Then there are the characters. If F.G. Cottam can be forgiven for his plodding prose, he cannot be forgiven for creating a group of the most lacklustre characters I've come across in a good few years of reading. James, Lillian, Jack and Olivia Greer are a family of improbable talents - a highly successful and revered artist, a gifted computer programmer, and a world standard footballer - but not one of them has enough personality to fill a thimble. F.G.
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Format: Paperback
Having read a couple of Cottam's novels, I've concluded he has a problem with writing dialogue.

Given that this is a novel set in the present day, it's odd that the characters speak as if they are appearing in an Ealing film. All the dialogue is stilted and strangely arch. Frankly, it got on my nerves.

Oh, it isn't scary either.
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Format: Paperback Vine Customer Review of Free Product ( What's this? )
First published back in November of 2011, British author Francis Cottam's (aka F. G. Cottam) fifth novel to see publication was the quietly sinister tale entitled 'Brodmaw Bay'.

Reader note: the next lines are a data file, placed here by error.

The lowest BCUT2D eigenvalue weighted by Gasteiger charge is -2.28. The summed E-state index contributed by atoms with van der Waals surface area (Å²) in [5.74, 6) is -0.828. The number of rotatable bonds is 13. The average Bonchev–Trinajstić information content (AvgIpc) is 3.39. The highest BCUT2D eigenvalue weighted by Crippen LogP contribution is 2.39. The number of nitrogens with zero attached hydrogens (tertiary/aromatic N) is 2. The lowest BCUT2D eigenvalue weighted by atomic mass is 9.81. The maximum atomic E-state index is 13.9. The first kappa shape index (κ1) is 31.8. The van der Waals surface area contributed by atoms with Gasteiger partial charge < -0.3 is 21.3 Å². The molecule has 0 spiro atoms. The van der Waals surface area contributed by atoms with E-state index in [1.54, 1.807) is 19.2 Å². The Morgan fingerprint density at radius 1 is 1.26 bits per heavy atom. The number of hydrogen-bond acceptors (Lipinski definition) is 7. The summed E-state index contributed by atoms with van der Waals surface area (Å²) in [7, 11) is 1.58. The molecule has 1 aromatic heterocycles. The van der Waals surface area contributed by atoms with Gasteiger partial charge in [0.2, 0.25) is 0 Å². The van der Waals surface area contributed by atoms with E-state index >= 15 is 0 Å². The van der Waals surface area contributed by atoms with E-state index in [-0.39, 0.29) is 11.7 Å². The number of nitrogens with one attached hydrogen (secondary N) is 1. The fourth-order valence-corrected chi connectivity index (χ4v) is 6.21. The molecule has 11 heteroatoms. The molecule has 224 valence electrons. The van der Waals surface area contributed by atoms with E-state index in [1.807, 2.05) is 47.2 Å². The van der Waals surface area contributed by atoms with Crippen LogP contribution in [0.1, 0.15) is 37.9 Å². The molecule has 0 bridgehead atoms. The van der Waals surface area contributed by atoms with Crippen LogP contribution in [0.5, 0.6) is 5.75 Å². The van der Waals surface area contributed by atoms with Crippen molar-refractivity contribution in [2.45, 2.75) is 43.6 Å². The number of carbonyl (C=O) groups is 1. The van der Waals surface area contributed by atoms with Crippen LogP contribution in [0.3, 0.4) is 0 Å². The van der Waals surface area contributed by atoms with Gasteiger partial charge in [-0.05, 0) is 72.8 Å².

DLS Synopsis:
The Greer family had always enjoyed living in London. The busy hustle and bustle of the city life is what they had come to call home. But, when James and Lillian Greer's teenage son Jack is seriously wounded by a tyre iron wielding youth during a mugging, James decides that London is no longer a safe place to call home. And it's as his mind is full of these thoughts, as he sits by his unconscious son lying in the hospital bed, that he comes across a children's book entitled 'Brodmaw Bay' that shows a collection of beautiful illustrations of the most idyllic and quaintly old-fashioned coastal village that Greer could ever imagine. Illustrations that were undoubtedly the work of his very own wife - the now very successful children's book illustrator.

However, Lillian Greer has absolutely no recollection of doing these particular illustrations. The date of publication shows that they would have been done during her time at university, studying for her creative profession. Other than that, she has no clue. And so, armed now with his own copy of the book, James Greer starts to do a little digging on the internet. And the search engine results reveal that Brodmaw Bay is in fact a very real place. A place that James Greer is quickly becoming convinced is the right place for his family to live.

With the decision that they will finally get out of London made, James Greer takes a couple of days to visit the Cornish fishing village by himself, to see if the area really is what they have been looking for.